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The Scottish Nation
Lyle


LYLE, Lord, an (extinct) title in the peerage of Scotland, conferred about 1446 on Sir Robert Lyle, descended from William de Lyle, one of the witnesses of the foundation charter of the monastery of Paisley by Walter, high steward of Scotland in 1164. Ten years afterwards he was one of the prisoners taken along with William the Lion at Alnwick, and died before 1200. His son, William de Lyle, had two sons, the elder of whom, Radulphus or Ralph, was designed de Insula, dominus de Duchal, the barony of that name, which gave the local designation, being in Renfrewshire. This Ralph lived in the reign of Alexander II. His son, Sir William, was one of the nominees on the part of Robert Brus in his competition with John Baliol for the crown of Scotland in 1292. Sir Williamís son, Sir Alexander Lyle, joined Edward Baliol, and was by him appointed sheriff of Bute, which, according to some, was their ancient possession, hence their name of LíIsle. He was also made, by Baliol, lord-high-chamberlain of Scotland. He was slain by the men of Bute, known at that time by the name of the lord-high-stewardís Brandanes, and his head presented to the steward of Scotland.

      His son, Sir John Lyle of Duchal, was in great favour with David II., from whom he received a charter of the barony of Buchquhan in Stirlingshire. He was one of the ambassadors to England in 1366. His son, also named Sir John Lyle, married one of the daughters and coheirs of the old earls of Mar, in whose right he added the coat of Mar to his paternal arms. On the death of Alexander Stewart, earl of Mar, he put in his claim as one of the heirs of the earldom, to which he and the Lord Erskine should have succeeded by right and proximity of blood, but King James I. took possession of it. His son, Sir Robert, was one of the hostages for that monarch on his liberation in 1424, when his annual revenue was estimated at 300 marks.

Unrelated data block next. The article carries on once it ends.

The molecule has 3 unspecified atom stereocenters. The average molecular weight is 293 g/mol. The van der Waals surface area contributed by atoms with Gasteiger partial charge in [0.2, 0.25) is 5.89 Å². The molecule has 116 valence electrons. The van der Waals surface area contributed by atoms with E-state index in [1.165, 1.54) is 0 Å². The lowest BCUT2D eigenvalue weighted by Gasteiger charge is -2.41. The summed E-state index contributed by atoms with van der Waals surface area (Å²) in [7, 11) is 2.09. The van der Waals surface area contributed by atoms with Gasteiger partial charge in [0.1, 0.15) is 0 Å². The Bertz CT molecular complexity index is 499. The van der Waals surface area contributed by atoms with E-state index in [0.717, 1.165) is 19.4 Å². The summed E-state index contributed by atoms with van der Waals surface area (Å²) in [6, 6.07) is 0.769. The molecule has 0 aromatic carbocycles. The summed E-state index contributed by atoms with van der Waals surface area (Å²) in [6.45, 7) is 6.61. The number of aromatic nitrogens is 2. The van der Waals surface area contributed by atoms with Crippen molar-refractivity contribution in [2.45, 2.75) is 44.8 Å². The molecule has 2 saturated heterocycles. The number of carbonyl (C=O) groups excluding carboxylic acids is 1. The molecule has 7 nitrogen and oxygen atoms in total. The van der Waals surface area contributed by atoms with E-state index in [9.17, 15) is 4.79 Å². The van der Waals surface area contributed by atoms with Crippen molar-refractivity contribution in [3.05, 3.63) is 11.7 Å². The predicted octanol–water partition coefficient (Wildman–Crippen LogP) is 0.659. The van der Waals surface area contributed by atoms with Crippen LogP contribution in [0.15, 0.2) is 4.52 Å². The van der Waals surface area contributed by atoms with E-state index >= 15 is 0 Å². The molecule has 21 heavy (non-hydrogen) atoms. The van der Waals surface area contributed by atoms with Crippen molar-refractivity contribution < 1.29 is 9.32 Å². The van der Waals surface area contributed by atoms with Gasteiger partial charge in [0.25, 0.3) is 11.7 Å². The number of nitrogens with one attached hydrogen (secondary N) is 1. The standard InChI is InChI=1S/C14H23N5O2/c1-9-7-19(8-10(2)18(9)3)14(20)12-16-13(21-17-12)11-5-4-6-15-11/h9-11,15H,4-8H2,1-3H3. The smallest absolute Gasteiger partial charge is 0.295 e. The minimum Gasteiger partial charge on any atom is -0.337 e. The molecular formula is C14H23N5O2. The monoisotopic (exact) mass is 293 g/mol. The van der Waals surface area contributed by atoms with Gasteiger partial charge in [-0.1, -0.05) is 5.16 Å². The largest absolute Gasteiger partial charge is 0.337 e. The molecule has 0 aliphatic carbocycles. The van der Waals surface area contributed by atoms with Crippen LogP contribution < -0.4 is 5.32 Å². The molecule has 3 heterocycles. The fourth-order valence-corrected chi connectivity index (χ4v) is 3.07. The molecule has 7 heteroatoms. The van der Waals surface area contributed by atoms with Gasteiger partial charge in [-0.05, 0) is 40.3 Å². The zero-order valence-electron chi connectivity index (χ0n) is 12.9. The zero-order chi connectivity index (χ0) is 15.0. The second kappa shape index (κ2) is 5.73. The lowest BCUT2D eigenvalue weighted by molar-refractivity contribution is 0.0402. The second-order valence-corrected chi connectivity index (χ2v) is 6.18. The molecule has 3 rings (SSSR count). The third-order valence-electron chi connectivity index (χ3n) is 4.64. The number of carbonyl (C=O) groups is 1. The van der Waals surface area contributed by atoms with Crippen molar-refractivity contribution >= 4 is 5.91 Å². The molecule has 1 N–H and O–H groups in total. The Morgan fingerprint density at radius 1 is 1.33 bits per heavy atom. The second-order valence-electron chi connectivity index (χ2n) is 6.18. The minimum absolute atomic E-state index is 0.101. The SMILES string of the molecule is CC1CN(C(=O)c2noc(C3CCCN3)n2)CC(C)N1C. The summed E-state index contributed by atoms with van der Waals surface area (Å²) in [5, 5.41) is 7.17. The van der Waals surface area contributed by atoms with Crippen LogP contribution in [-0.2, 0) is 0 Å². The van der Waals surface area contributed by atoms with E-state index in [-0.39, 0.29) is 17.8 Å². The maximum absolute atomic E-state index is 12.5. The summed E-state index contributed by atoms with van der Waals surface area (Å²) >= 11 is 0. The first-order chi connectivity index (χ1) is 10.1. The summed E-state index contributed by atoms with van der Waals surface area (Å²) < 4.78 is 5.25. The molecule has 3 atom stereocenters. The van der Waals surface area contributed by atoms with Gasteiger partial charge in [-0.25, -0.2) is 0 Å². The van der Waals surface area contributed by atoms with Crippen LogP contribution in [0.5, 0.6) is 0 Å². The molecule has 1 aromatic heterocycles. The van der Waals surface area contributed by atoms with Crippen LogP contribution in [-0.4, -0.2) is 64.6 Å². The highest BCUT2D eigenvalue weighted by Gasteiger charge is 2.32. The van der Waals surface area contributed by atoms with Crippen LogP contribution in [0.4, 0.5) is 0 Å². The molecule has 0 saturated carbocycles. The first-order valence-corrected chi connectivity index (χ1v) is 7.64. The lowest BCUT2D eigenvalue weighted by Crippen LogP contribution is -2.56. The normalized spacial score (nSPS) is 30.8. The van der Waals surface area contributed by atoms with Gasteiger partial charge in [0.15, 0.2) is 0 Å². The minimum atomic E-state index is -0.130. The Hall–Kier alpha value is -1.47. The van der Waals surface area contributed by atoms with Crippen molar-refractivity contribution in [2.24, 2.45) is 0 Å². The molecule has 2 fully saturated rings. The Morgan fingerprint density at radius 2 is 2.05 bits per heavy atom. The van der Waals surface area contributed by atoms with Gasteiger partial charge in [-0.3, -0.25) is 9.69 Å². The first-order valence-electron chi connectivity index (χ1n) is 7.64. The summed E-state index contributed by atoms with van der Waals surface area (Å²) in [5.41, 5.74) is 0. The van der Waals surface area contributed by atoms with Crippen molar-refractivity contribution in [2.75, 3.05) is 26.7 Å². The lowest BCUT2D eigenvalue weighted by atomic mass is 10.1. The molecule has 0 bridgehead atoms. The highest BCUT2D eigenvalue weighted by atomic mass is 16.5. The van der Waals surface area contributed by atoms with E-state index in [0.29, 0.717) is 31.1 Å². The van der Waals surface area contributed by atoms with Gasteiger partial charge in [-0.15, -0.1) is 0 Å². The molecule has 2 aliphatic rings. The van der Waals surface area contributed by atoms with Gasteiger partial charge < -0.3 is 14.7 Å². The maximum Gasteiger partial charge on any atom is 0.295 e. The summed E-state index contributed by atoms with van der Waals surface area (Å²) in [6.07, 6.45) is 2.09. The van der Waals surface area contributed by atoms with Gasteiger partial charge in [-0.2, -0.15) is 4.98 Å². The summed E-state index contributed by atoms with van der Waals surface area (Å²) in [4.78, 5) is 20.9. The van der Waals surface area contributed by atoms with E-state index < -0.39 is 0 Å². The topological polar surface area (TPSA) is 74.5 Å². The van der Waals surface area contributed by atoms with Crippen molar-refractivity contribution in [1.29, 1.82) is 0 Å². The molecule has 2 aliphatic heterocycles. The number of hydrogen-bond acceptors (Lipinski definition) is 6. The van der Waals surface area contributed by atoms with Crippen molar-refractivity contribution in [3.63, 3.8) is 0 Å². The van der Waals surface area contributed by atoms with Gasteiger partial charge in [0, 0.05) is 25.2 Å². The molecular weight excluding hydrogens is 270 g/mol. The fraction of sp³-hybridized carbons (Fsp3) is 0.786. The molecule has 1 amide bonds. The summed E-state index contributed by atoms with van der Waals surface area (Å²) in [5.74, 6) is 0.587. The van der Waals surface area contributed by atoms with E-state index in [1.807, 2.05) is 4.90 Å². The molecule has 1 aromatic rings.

Sir Robertís son, also Sir Robert, first Lord Lyle, was created a peer by James II. His only son, Robert, second Lord Lyle, was a privy councillor to James III., and an ambassador to England in March 1472, when he concluded a truce with that nation. Accused of sending treasonable letters to James of Douglas, then an exile in England, and to some Englishmen, enemies of the kingdom, and of receiving letters from them, he was tried in parliament 22d March 1481-2, before an assize, the king sitting as judge, and declared free and innocent of the charge. In 1484 and 1485 he was employed four several times to treat with the English. He joined the party formed against James III., and with some others went to England in May 1488, under a safe conduct from Henry VII., and he was there when James was murdered at Sauchieburn 11th June following. He returned home before 24th July, and was appointed great justiciary of Scotland. He was one of the commissioners for opening the Estates, 8th October, but he afterwards joined the earl of Lennox and other nobles who took up arms to avenge the death of James II. They were, however, defeated, and Lord Lyle was forfeited in June 1489, but the act of forfeiture was rescinded and annulled by the king and parliament, 5th February 1489-90, and the clerk register ordered to expunge it from the records. He was at the same time restored to his office of justiciary.

      The eldest son of this nobleman, Robert, third Lord Lyle, died in 1511, leaving by his wife, Mariot Lindsay, a daughter of the house of Dunrod, a son, James, fourth lord, a minor, when the king assigned his wardship and marriage to James Bethune, archbishop of Glasgow, whose niece he married, being the daughter of David Bethune of Criech. He had a son, John, who predeceased him, and a daughter, Jean, married to Sir Niel Montgomery of Lainshaw, in Ayrshire, a grandson of the first earl of Eglinton. Her descendant, James Montgomery of Lainshaw, tendered his vote as Lord Lyle at the elections of representative peers in 1721 and 1722, but it was not received, as did also Sir Walter Montgomery at the general election of 1784, and at subsequent elections, but his vote was not allowed.


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